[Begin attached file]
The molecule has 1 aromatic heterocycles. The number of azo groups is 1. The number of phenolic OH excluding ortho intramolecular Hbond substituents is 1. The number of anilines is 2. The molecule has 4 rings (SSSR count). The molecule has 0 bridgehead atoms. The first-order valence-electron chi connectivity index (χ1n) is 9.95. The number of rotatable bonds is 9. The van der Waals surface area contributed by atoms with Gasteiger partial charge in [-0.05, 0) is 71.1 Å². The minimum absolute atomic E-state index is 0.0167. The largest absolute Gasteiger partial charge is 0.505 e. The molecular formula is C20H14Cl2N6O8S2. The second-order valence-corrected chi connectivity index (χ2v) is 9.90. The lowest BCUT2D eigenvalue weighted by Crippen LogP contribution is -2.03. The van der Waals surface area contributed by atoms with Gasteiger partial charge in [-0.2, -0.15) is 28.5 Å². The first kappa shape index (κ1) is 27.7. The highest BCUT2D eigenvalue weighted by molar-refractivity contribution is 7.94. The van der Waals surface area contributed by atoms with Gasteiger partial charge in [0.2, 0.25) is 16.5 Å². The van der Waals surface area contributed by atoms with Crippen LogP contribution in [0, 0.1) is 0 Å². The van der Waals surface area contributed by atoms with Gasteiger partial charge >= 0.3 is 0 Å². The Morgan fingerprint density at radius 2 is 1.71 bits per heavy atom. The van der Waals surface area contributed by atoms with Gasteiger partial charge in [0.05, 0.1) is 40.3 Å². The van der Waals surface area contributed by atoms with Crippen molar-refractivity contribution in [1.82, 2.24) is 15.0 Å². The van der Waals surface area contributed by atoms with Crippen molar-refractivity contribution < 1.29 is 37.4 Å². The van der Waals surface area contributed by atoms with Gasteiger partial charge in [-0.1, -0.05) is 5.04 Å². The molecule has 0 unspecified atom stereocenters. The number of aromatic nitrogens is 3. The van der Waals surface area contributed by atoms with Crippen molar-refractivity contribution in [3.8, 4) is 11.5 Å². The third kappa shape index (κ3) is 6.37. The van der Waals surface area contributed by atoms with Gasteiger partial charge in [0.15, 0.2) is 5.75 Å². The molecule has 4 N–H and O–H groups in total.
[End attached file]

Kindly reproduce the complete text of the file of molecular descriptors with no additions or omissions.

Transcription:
The molecule has 1 aromatic heterocycles. The number of azo groups is 1. The number of phenolic OH excluding ortho intramolecular Hbond substituents is 1. The number of anilines is 2. The molecule has 4 rings (SSSR count). The molecule has 0 bridgehead atoms. The first-order valence-electron chi connectivity index (χ1n) is 9.95. The number of rotatable bonds is 9. The van der Waals surface area contributed by atoms with Gasteiger partial charge in [-0.05, 0) is 71.1 Å². The minimum absolute atomic E-state index is 0.0167. The largest absolute Gasteiger partial charge is 0.505 e. The molecular formula is C20H14Cl2N6O8S2. The second-order valence-corrected chi connectivity index (χ2v) is 9.90. The lowest BCUT2D eigenvalue weighted by Crippen LogP contribution is -2.03. The van der Waals surface area contributed by atoms with Gasteiger partial charge in [-0.2, -0.15) is 28.5 Å². The first kappa shape index (κ1) is 27.7. The highest BCUT2D eigenvalue weighted by molar-refractivity contribution is 7.94. The van der Waals surface area contributed by atoms with Gasteiger partial charge in [0.2, 0.25) is 16.5 Å². The van der Waals surface area contributed by atoms with Crippen LogP contribution in [0, 0.1) is 0 Å². The van der Waals surface area contributed by atoms with Gasteiger partial charge >= 0.3 is 0 Å². The Morgan fingerprint density at radius 2 is 1.71 bits per heavy atom. The van der Waals surface area contributed by atoms with Gasteiger partial charge in [0.05, 0.1) is 40.3 Å². The van der Waals surface area contributed by atoms with Crippen molar-refractivity contribution in [1.82, 2.24) is 15.0 Å². The van der Waals surface area contributed by atoms with Crippen molar-refractivity contribution < 1.29 is 37.4 Å². The van der Waals surface area contributed by atoms with Gasteiger partial charge in [-0.1, -0.05) is 5.04 Å². The molecule has 0 unspecified atom stereocenters. The number of aromatic nitrogens is 3. The van der Waals surface area contributed by atoms with Crippen molar-refractivity contribution in [3.8, 4) is 11.5 Å². The third kappa shape index (κ3) is 6.37. The van der Waals surface area contributed by atoms with Gasteiger partial charge in [0.15, 0.2) is 5.75 Å². The molecule has 4 N–H and O–H groups in total.